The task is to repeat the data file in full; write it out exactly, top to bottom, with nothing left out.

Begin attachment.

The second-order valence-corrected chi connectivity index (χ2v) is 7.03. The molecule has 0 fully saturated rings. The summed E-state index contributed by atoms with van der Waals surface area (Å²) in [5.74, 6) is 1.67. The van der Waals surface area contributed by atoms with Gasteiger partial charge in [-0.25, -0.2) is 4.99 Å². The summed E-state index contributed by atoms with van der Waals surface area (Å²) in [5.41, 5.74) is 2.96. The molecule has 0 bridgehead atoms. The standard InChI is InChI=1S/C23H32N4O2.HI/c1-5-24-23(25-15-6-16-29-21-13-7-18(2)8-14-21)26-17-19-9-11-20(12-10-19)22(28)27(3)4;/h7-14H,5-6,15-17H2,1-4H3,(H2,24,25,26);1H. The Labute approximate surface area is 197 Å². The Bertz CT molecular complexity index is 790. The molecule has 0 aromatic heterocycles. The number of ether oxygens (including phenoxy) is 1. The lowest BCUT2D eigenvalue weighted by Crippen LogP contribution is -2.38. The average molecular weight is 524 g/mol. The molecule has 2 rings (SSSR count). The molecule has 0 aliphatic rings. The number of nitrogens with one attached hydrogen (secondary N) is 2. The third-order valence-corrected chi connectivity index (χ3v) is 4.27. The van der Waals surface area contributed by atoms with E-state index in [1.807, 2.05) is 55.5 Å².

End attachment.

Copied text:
The second-order valence-corrected chi connectivity index (χ2v) is 7.03. The molecule has 0 fully saturated rings. The summed E-state index contributed by atoms with van der Waals surface area (Å²) in [5.74, 6) is 1.67. The van der Waals surface area contributed by atoms with Gasteiger partial charge in [-0.25, -0.2) is 4.99 Å². The summed E-state index contributed by atoms with van der Waals surface area (Å²) in [5.41, 5.74) is 2.96. The molecule has 0 bridgehead atoms. The standard InChI is InChI=1S/C23H32N4O2.HI/c1-5-24-23(25-15-6-16-29-21-13-7-18(2)8-14-21)26-17-19-9-11-20(12-10-19)22(28)27(3)4;/h7-14H,5-6,15-17H2,1-4H3,(H2,24,25,26);1H. The Labute approximate surface area is 197 Å². The Bertz CT molecular complexity index is 790. The molecule has 0 aromatic heterocycles. The number of ether oxygens (including phenoxy) is 1. The lowest BCUT2D eigenvalue weighted by Crippen LogP contribution is -2.38. The average molecular weight is 524 g/mol. The molecule has 2 rings (SSSR count). The molecule has 0 aliphatic rings. The number of nitrogens with one attached hydrogen (secondary N) is 2. The third-order valence-corrected chi connectivity index (χ3v) is 4.27. The van der Waals surface area contributed by atoms with E-state index in [1.807, 2.05) is 55.5 Å².